Singer/Songwriter & Musician
Warm Audio Gear Used:
The WA-2A is one of the most musical and dependable pieces of gear I've ever owned. It's on every song on my new record and hasn't left my vocal chain since the day I first turned it on."
William Fitzsimmons is an American singer-songwriter, based in Illinois, perhaps best known for his songs "Passion Play" and "Please Don't Go", which aired during pivotal scenes in ABC's medical drama Grey's Anatomy. His first two full-length albums, Until When We Are Ghosts and Goodnight, were completely self-produced and recorded by Fitzsimmons at his former home in Pittsburgh, Pennsylvania. His The Sparrow And The Crow was his first studio record. In addition to the above, his music has also been featured on ABC's Brothers & Sisters and Grey's Anatomy spin-off Private Practice, MTV's Life of Ryan and Teen Wolf, The CW's One Tree Hill, CBS's Blue Bloods, ABC Family's Greek, Lifetime's Army Wives, and USA Network's Burn Notice, and he has been given reference in Billboard, Rolling Stone, Paste, Spin, Musikexpress, Uncut, Q Magazine, and Performing Songwriter Magazine.
Charleroi is the second half of the Pittsburgh story. The Pittsburgh album was about the grandmother William Fitzsimmons knew. Charleroi is about the one he never did.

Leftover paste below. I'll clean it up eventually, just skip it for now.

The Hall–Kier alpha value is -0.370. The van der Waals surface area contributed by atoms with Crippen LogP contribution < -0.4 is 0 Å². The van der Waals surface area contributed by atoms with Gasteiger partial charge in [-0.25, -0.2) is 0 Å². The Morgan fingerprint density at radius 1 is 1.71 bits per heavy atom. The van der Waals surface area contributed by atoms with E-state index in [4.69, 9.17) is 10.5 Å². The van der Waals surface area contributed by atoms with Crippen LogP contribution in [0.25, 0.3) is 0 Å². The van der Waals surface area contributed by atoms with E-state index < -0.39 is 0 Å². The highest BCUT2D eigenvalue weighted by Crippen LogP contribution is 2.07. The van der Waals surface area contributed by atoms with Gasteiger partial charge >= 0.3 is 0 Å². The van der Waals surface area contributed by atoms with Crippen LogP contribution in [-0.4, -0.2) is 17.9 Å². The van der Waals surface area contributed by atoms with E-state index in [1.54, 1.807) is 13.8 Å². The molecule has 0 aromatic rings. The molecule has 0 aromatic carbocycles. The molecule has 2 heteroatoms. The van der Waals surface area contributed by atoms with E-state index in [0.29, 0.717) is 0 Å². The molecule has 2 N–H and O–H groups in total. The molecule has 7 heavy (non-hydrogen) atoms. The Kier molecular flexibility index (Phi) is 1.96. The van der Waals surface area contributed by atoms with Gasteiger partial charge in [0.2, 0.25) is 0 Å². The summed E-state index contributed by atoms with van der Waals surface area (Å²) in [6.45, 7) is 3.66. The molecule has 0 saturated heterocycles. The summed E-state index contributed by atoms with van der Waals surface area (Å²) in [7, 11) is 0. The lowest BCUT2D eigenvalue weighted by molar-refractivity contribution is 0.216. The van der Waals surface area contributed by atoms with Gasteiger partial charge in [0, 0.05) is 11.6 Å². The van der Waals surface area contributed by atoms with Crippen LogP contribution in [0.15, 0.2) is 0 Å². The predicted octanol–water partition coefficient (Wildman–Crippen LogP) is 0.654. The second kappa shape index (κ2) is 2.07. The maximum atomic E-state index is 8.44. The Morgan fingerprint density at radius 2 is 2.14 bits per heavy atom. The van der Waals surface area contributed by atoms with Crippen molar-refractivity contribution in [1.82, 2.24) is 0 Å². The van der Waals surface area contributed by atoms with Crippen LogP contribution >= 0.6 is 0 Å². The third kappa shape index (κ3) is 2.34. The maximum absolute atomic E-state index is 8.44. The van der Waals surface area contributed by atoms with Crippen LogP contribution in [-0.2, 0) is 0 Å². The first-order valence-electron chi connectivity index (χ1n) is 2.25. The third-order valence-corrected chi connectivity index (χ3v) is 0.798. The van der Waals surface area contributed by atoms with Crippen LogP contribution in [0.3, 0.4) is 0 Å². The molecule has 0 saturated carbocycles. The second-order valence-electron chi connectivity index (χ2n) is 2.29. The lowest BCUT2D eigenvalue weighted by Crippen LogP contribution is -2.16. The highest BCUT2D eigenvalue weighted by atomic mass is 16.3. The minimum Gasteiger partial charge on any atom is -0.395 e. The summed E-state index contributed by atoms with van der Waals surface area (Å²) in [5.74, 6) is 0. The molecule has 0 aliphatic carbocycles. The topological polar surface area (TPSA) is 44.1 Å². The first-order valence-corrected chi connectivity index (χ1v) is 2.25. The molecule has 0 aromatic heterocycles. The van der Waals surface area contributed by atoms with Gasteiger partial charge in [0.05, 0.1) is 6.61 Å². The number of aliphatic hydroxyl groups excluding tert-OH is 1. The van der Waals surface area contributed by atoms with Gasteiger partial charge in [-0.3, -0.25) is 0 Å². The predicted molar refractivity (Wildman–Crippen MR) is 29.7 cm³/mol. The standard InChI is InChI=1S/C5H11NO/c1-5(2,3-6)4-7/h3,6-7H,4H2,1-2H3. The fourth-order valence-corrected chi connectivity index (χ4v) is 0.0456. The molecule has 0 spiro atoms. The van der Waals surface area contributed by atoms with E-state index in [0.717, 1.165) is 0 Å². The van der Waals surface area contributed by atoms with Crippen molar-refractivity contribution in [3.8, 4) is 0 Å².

William’s father was born to a woman who would go on to have 5 children, none of whom she raised. Some were taken into custody of the state of Pennsylvania. Others were placed for adoption. William’s father, as an infant, was returned to the hospital dangerously sick with whooping cough. He was left there for several months. No one from his family would ever return for him. Finally, many months later, he was adopted by a kind doctor who became his father. Never knowing his birth family, or why he was left, it was assumed that mystery would remain forever. And thus this story was written upon William’s father, and from him, written upon William.
In 2015, after over 60 years of wondering and waiting, the family was finally found. William’s biological grandmother having deceived the remainder of the family by telling them the baby died at the hospital, William’s father was never sought out. Sadly his mother passed away several years before having a chance to ever see her lost son again. Or ever meet the sons which came from him.
In the last two years William has lost both of his grandmothers. One died only last year, the other nearly thirty years ago. Yet both losses are fresh. One was a steadfast presence in William’s life from the moment he was born, the other a ghostly figure of a long forgotten story. Yet both have in a way always been there, one in her presence the other, her absence.
Loss, painful though it is, offers a unique and potent opportunity for the kind of emotional clarity that only comes a few times during our lives. It forgets that which doesn’t matter and fans the flame for what does. It burns us with the names of those who gave their good years so that we might have our own.
William never had the opportunity to meet or know his grandmother Thelma. In writing these pieces he hopes to do so in some small way. She was from Charleroi, Pennsylvania. These songs are about her.